New research demonstrates that the London Evening Standard has abused its monopoly position to produce a relentlessly pro-Conservative bias in its coverage of the London mayoral election.
The Standard is the only newspaper that covers the whole of London and its editor, Sarah Sands, maintained in an interview recently that it would be "scrupulous" in giving the two main candidates equal coverage in the run-up to the London mayoral elections on 5 May.
Researchers from Goldsmiths, University of London, in conjunction with the Media Reform Coalition, analysed every article, relating to the mayoral campaign, over a two-month period (8 February to 15 April).
We found that the candidates have indeed been given almost equal coverage in terms of the numbers of articles but it is far from equal in the way the candidates have been treated.
The newspaper reproduced, almost verbatim, 13 out of a possible 15 news releases sent by Conservative candidate Zac Goldsmith. Only three out of eight campaign news releases sent by the Labour candidate, Sadiq Khan, were covered.
We also found that the Labour candidate had attracted twice as many negative headlines as his Tory rival. Nearly all the negative headlines relating to Khan came within the first ten pages of the paper where they would be most likely to be seen. Three of them were on the front page. Negative headlines about Goldsmith mostly got buried at the back.
The three longest stories attacking Khan were devoted to attempts to link him to extremism. One was headed: "Exposed: Sadiq Khan's family links to extremist organisation." The 'link' was his ex-brother in law's supposed connection to an organisation some 20 years ago.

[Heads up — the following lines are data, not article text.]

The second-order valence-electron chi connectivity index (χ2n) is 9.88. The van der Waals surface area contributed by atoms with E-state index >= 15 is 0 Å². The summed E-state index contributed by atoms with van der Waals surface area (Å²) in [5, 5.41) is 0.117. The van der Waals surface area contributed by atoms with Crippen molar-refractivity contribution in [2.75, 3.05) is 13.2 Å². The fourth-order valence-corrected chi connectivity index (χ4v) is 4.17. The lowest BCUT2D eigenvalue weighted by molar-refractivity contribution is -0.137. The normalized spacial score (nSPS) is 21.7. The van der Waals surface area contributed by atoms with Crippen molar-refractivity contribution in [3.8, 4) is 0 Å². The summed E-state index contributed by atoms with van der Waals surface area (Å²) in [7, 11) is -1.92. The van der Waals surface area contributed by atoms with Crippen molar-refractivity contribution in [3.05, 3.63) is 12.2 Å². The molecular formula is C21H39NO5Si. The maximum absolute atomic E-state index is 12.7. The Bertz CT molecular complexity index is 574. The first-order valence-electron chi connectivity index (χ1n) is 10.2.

Another headlined on the front page: MINISTER: KHAN IS UNFIT TO BE MAYOR focussed on Khan's supposed connection to Suliman Gani, a controversial Imam from his Tooting constituency. Khan is well known to be at odds with the preacher over many issues, in particular gay marriage, which Khan supports. On the other hand Gani has himself now tweeted pictures of local Conservative politicians, and Zac Goldsmith in his company.
Goldsmith only attracted six negative headlines over the research period. Two of them related to his tax affairs. This was an important subject, but they only made it to page ten, in spite of the fact that offshore investments and tax issues have attracted a great deal of press attention elsewhere. In both stories the Goldsmith rebuttals were given equal prominence and he was given favourable treatment in editorials.
When it comes to positive headlines, the story is reversed. It is Zac who grabs the opening pages of the paper and Khan who is relegated to the back pages. With Zac attracting far more positive headlines than his rival.
The fact that the Evening Standard is a Conservative supporting newspaper will probably not come as much of a surprise to Londoners. Of course editors can back whoever they choose, but a truly free press depends on audiences having the opportunity to access an alternative view. London commuters don't have that choice. The only London focussed paper circulating for free on the transport network is the Evening Standard, with an estimated readership of 1.5million, and on most of the underground there is not even the choice of going online.
A report also released on Monday by the Centre for the Study of Media, Communication and Power at King's College, London, found that the problem of monopoly news providers is by no means confined to London. There are monopolies in 43% of Local Authority Districts in Scotland, England and Wales. In most of the LADs surveyed, these newspapers also provide a news monopoly online.
No single news organisation should have so much power to influence an election, in London or elsewhere.
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